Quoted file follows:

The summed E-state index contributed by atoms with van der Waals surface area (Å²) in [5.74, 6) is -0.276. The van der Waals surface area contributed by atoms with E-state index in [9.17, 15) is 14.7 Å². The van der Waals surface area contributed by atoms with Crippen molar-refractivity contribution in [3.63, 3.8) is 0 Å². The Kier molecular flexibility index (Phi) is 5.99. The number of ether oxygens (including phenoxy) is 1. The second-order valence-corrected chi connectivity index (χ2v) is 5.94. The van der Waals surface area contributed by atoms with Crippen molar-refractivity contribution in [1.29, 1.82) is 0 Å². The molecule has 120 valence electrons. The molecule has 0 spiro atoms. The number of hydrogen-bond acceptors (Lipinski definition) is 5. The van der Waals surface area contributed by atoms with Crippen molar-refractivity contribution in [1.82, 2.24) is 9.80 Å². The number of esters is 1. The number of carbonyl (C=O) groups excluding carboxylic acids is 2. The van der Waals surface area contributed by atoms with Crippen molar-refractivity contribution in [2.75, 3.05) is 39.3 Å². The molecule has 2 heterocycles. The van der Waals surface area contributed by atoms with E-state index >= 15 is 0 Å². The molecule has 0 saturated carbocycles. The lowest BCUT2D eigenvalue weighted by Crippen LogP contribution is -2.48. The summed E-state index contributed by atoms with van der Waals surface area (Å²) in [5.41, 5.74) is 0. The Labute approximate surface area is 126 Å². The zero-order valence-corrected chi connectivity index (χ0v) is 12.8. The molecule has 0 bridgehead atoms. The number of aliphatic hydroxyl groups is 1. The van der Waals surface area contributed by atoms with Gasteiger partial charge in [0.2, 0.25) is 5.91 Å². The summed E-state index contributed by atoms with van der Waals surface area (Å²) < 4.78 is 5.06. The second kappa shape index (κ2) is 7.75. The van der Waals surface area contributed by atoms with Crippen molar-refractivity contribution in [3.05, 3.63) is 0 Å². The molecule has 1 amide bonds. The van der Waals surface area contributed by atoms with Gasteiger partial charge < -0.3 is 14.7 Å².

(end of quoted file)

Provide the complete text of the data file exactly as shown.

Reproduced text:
The summed E-state index contributed by atoms with van der Waals surface area (Å²) in [5.74, 6) is -0.276. The van der Waals surface area contributed by atoms with E-state index in [9.17, 15) is 14.7 Å². The van der Waals surface area contributed by atoms with Crippen molar-refractivity contribution in [3.63, 3.8) is 0 Å². The Kier molecular flexibility index (Phi) is 5.99. The number of ether oxygens (including phenoxy) is 1. The second-order valence-corrected chi connectivity index (χ2v) is 5.94. The van der Waals surface area contributed by atoms with Crippen molar-refractivity contribution in [1.29, 1.82) is 0 Å². The molecule has 120 valence electrons. The molecule has 0 spiro atoms. The number of hydrogen-bond acceptors (Lipinski definition) is 5. The van der Waals surface area contributed by atoms with Crippen molar-refractivity contribution in [1.82, 2.24) is 9.80 Å². The number of esters is 1. The number of carbonyl (C=O) groups excluding carboxylic acids is 2. The van der Waals surface area contributed by atoms with Crippen molar-refractivity contribution in [2.75, 3.05) is 39.3 Å². The molecule has 2 heterocycles. The van der Waals surface area contributed by atoms with E-state index >= 15 is 0 Å². The molecule has 0 saturated carbocycles. The lowest BCUT2D eigenvalue weighted by Crippen LogP contribution is -2.48. The summed E-state index contributed by atoms with van der Waals surface area (Å²) in [5.41, 5.74) is 0. The Labute approximate surface area is 126 Å². The zero-order valence-corrected chi connectivity index (χ0v) is 12.8. The molecule has 0 bridgehead atoms. The number of aliphatic hydroxyl groups is 1. The van der Waals surface area contributed by atoms with Gasteiger partial charge in [0.2, 0.25) is 5.91 Å². The summed E-state index contributed by atoms with van der Waals surface area (Å²) < 4.78 is 5.06. The second kappa shape index (κ2) is 7.75. The van der Waals surface area contributed by atoms with Crippen molar-refractivity contribution in [3.05, 3.63) is 0 Å². The molecule has 1 amide bonds. The van der Waals surface area contributed by atoms with Gasteiger partial charge < -0.3 is 14.7 Å².